Interfacing With ISE’s Fast Clocks

The idea of a clock that runs faster than real time to compensate for the compression in our model world is nothing new.  The idea has been with us since at least the 1960s.  It provides a way to schedule our operating sessions, providing a sense of real time passage and urgency without needing literally thousands of feet of track to represent the vast distances covered by our prototype railroads.  Aside from being a display on the wall, guiding operators’ train movements, fast clocks have remained an isolated system, our model world unaffected by the passage of scale time.  Think about all the things in our daily lives that are linked to the time of day and you’ll quickly realize how odd that is given all our other technological advancements, and how much potential is in that idea.  I believe fast clock integration is one of the huge, unexplored areas left in the hobby today for added realism.

In this article, we’ll show you how to build an inexpensive device that allows you to synchronize items on your layout to fast clocks by using MRBus, the networking protocol that connects the Iowa Scaled Engineering Networked Fast Clocks, in conjunction with the popular Arduino prototyping environment.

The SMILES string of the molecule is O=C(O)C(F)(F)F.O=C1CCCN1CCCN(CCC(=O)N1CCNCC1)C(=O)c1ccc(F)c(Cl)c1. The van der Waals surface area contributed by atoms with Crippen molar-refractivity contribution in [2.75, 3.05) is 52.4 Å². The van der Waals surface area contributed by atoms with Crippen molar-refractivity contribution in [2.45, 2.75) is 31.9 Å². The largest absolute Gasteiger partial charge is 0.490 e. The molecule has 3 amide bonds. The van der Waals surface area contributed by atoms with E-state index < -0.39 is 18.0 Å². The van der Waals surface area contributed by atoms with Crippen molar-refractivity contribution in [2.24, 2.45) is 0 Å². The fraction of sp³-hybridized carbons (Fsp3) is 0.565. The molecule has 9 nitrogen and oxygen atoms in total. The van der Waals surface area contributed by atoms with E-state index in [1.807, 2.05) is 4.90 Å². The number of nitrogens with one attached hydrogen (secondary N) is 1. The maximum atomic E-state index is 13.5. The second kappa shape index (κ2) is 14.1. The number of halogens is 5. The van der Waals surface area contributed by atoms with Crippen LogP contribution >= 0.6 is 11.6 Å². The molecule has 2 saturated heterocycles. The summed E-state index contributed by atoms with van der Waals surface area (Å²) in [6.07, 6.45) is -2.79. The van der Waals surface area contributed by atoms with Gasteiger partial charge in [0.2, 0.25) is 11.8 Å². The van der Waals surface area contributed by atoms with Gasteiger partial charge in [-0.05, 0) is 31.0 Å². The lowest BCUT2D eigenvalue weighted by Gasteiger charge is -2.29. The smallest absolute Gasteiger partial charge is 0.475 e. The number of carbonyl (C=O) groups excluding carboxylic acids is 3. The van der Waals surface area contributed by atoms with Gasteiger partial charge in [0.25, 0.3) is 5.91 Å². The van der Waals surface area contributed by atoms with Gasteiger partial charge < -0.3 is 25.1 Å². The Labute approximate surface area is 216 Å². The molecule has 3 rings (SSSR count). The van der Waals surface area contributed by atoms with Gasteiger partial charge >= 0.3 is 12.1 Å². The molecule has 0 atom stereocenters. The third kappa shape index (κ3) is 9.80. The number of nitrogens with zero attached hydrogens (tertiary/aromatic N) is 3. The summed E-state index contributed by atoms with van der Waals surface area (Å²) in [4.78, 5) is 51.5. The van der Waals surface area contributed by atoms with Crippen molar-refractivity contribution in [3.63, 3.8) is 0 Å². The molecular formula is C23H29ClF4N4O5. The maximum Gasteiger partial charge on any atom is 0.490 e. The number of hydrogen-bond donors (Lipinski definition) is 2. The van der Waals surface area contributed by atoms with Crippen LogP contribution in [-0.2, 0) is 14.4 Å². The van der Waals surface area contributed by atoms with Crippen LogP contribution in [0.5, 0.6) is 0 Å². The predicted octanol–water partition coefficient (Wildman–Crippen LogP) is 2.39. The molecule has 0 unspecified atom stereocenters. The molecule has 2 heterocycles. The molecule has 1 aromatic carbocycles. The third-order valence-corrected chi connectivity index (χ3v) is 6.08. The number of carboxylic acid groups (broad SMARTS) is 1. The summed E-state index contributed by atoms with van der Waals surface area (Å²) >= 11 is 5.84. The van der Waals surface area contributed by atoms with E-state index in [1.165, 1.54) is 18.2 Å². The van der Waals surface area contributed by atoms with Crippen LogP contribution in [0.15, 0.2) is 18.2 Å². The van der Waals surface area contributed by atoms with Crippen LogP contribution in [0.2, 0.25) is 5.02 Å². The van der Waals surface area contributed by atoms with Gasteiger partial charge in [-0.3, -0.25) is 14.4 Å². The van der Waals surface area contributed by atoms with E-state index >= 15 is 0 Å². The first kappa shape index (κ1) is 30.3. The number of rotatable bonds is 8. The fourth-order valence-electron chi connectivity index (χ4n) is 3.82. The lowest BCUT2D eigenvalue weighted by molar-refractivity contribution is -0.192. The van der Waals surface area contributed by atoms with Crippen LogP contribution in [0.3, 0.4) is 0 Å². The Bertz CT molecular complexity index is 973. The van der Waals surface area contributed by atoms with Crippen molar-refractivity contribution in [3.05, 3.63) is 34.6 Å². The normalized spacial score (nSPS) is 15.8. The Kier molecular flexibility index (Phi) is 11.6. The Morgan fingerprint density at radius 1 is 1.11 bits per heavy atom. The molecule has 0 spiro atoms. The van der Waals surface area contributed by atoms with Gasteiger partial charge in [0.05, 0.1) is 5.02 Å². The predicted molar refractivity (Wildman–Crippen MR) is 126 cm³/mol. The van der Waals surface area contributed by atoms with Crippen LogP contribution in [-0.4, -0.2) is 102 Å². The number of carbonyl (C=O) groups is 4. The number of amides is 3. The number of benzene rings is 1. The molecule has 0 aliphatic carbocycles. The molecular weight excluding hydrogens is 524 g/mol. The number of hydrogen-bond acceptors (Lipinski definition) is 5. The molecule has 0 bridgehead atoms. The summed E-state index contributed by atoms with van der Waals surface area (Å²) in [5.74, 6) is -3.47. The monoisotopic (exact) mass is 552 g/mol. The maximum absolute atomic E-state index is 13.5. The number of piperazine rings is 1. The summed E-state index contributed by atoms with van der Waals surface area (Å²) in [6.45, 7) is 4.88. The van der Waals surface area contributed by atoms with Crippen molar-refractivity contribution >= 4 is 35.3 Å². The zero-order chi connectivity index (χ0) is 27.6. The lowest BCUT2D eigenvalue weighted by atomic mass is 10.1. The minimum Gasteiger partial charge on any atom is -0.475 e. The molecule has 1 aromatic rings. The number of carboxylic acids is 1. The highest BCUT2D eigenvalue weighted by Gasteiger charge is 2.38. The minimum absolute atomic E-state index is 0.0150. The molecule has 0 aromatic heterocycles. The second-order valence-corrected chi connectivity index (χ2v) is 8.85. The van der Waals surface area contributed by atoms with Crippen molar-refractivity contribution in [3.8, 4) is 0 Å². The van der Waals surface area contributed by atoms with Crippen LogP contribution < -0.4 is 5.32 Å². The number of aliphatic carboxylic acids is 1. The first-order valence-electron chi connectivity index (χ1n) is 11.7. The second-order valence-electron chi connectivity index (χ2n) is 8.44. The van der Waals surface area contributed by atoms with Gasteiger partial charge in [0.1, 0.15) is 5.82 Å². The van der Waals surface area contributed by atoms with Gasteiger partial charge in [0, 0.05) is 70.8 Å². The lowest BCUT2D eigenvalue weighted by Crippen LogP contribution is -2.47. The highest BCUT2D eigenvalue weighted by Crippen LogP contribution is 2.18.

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Is the ARD-LTC2499 as Accurate as an Agilent 34401A?

The ARD-LTC2499 was designed from the beginning with the intent to get as close to perfect accuracy as one could with an out-of-the-box Arduino Shield, while still keeping the cost affordable for mere mortals like us.  We chose one of the best 16-channel ADCs on the market and matched it up with a high-performance voltage reference.  To see what the accuracy really was, I borrowed Nathan’s 34401A meter and put them both to the test.

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Pausing Time: Using Fast Clock Hold Mode

Have you ever been in the middle of an operating session and disaster strikes?  A train derails, shorting out the DCC system, taking with it a power district, or even the entire layout. The problem is eventually fixed, but in the 5 minutes it took to restore things to the way they were, your fast clock kept ticking away. With a 3:1 ratio, all trains are now  suddenly 15 minutes late.

Wouldn’t it be nice to simply press a button on the fast clock to pause time, then with a single press, restart the time right where it left off?

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